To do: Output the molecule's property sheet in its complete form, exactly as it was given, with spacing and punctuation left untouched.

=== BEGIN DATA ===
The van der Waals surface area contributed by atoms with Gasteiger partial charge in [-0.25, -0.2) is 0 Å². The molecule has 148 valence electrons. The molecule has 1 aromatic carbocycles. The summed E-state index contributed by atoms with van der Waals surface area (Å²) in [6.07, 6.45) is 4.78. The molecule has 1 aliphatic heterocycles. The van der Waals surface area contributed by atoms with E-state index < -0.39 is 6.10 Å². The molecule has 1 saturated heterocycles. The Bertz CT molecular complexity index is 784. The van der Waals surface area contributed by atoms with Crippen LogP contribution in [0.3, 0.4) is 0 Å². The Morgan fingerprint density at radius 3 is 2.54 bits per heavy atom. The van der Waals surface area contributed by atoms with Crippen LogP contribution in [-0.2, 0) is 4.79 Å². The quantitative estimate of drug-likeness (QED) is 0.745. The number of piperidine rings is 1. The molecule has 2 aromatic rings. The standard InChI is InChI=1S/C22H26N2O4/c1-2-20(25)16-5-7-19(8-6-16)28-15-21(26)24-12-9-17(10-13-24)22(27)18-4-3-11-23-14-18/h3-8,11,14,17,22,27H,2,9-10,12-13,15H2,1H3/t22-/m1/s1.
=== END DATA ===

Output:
The van der Waals surface area contributed by atoms with Gasteiger partial charge in [-0.25, -0.2) is 0 Å². The molecule has 148 valence electrons. The molecule has 1 aromatic carbocycles. The summed E-state index contributed by atoms with van der Waals surface area (Å²) in [6.07, 6.45) is 4.78. The molecule has 1 aliphatic heterocycles. The van der Waals surface area contributed by atoms with E-state index < -0.39 is 6.10 Å². The molecule has 1 saturated heterocycles. The Bertz CT molecular complexity index is 784. The van der Waals surface area contributed by atoms with Crippen LogP contribution in [0.3, 0.4) is 0 Å². The Morgan fingerprint density at radius 3 is 2.54 bits per heavy atom. The van der Waals surface area contributed by atoms with Crippen LogP contribution in [-0.2, 0) is 4.79 Å². The quantitative estimate of drug-likeness (QED) is 0.745. The number of piperidine rings is 1. The molecule has 2 aromatic rings. The standard InChI is InChI=1S/C22H26N2O4/c1-2-20(25)16-5-7-19(8-6-16)28-15-21(26)24-12-9-17(10-13-24)22(27)18-4-3-11-23-14-18/h3-8,11,14,17,22,27H,2,9-10,12-13,15H2,1H3/t22-/m1/s1.